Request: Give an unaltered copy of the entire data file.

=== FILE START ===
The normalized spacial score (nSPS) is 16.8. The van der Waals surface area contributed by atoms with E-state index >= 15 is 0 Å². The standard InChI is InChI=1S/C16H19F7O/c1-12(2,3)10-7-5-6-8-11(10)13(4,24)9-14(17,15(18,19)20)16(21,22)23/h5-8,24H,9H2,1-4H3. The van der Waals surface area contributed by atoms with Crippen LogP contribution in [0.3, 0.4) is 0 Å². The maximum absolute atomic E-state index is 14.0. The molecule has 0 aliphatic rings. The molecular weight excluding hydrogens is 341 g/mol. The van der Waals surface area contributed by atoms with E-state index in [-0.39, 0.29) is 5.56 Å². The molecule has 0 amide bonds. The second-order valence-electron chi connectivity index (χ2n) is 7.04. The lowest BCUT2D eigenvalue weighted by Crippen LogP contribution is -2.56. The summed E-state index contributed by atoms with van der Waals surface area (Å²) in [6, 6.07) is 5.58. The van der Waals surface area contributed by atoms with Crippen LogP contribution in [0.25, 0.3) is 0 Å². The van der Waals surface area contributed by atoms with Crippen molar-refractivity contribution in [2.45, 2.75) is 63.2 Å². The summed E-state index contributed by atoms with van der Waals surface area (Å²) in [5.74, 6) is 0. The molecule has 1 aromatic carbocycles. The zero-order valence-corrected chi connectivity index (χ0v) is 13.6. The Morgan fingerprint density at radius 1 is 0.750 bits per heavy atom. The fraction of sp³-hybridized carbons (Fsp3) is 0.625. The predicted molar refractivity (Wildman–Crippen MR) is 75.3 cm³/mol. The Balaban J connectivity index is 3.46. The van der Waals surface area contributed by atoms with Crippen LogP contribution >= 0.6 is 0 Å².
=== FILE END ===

The normalized spacial score (nSPS) is 16.8. The van der Waals surface area contributed by atoms with E-state index >= 15 is 0 Å². The standard InChI is InChI=1S/C16H19F7O/c1-12(2,3)10-7-5-6-8-11(10)13(4,24)9-14(17,15(18,19)20)16(21,22)23/h5-8,24H,9H2,1-4H3. The van der Waals surface area contributed by atoms with Crippen LogP contribution in [0.3, 0.4) is 0 Å². The maximum absolute atomic E-state index is 14.0. The molecule has 0 aliphatic rings. The molecular weight excluding hydrogens is 341 g/mol. The van der Waals surface area contributed by atoms with E-state index in [-0.39, 0.29) is 5.56 Å². The molecule has 0 amide bonds. The second-order valence-electron chi connectivity index (χ2n) is 7.04. The lowest BCUT2D eigenvalue weighted by Crippen LogP contribution is -2.56. The summed E-state index contributed by atoms with van der Waals surface area (Å²) in [6, 6.07) is 5.58. The van der Waals surface area contributed by atoms with Crippen LogP contribution in [0.25, 0.3) is 0 Å². The van der Waals surface area contributed by atoms with Crippen molar-refractivity contribution in [2.45, 2.75) is 63.2 Å². The summed E-state index contributed by atoms with van der Waals surface area (Å²) in [5.74, 6) is 0. The molecule has 1 aromatic carbocycles. The zero-order valence-corrected chi connectivity index (χ0v) is 13.6. The Morgan fingerprint density at radius 1 is 0.750 bits per heavy atom. The fraction of sp³-hybridized carbons (Fsp3) is 0.625. The predicted molar refractivity (Wildman–Crippen MR) is 75.3 cm³/mol. The Balaban J connectivity index is 3.46. The van der Waals surface area contributed by atoms with Crippen LogP contribution >= 0.6 is 0 Å².